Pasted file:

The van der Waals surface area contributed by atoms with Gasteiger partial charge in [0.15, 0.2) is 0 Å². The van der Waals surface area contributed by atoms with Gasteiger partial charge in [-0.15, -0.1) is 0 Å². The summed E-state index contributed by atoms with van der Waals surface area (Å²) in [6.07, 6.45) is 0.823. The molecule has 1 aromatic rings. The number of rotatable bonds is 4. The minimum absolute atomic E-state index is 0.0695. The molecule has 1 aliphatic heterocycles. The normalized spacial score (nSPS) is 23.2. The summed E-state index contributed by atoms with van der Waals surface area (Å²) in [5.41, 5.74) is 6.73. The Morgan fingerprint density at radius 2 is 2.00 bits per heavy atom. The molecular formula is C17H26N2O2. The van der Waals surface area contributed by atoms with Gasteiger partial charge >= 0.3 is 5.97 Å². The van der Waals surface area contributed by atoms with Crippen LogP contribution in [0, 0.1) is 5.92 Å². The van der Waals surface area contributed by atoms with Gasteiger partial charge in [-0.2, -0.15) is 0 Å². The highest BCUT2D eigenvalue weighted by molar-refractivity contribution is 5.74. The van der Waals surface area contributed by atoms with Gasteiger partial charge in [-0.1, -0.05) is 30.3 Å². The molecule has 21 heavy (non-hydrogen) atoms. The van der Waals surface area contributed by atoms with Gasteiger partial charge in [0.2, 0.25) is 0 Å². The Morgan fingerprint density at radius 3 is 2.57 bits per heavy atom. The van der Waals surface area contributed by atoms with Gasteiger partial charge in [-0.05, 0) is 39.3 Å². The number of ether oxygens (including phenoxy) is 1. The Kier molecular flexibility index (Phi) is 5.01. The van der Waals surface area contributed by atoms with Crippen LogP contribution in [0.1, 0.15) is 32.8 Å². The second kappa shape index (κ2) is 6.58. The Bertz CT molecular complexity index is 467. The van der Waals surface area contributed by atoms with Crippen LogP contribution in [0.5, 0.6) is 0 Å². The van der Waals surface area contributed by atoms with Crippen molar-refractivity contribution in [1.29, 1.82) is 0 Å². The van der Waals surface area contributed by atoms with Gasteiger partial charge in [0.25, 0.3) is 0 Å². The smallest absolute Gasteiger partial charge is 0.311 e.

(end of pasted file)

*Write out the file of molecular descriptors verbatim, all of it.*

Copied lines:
The van der Waals surface area contributed by atoms with Gasteiger partial charge in [0.15, 0.2) is 0 Å². The van der Waals surface area contributed by atoms with Gasteiger partial charge in [-0.15, -0.1) is 0 Å². The summed E-state index contributed by atoms with van der Waals surface area (Å²) in [6.07, 6.45) is 0.823. The molecule has 1 aromatic rings. The number of rotatable bonds is 4. The minimum absolute atomic E-state index is 0.0695. The molecule has 1 aliphatic heterocycles. The normalized spacial score (nSPS) is 23.2. The summed E-state index contributed by atoms with van der Waals surface area (Å²) in [5.41, 5.74) is 6.73. The Morgan fingerprint density at radius 2 is 2.00 bits per heavy atom. The molecular formula is C17H26N2O2. The van der Waals surface area contributed by atoms with Gasteiger partial charge >= 0.3 is 5.97 Å². The van der Waals surface area contributed by atoms with Crippen LogP contribution in [0, 0.1) is 5.92 Å². The van der Waals surface area contributed by atoms with Gasteiger partial charge in [-0.2, -0.15) is 0 Å². The highest BCUT2D eigenvalue weighted by molar-refractivity contribution is 5.74. The van der Waals surface area contributed by atoms with Gasteiger partial charge in [-0.1, -0.05) is 30.3 Å². The molecule has 21 heavy (non-hydrogen) atoms. The van der Waals surface area contributed by atoms with Gasteiger partial charge in [0.2, 0.25) is 0 Å². The Morgan fingerprint density at radius 3 is 2.57 bits per heavy atom. The van der Waals surface area contributed by atoms with Gasteiger partial charge in [-0.05, 0) is 39.3 Å². The number of ether oxygens (including phenoxy) is 1. The Kier molecular flexibility index (Phi) is 5.01. The van der Waals surface area contributed by atoms with Crippen LogP contribution in [0.1, 0.15) is 32.8 Å². The second kappa shape index (κ2) is 6.58. The Bertz CT molecular complexity index is 467. The van der Waals surface area contributed by atoms with Crippen LogP contribution in [0.5, 0.6) is 0 Å². The van der Waals surface area contributed by atoms with Crippen molar-refractivity contribution in [1.29, 1.82) is 0 Å². The van der Waals surface area contributed by atoms with Gasteiger partial charge in [0.25, 0.3) is 0 Å². The smallest absolute Gasteiger partial charge is 0.311 e.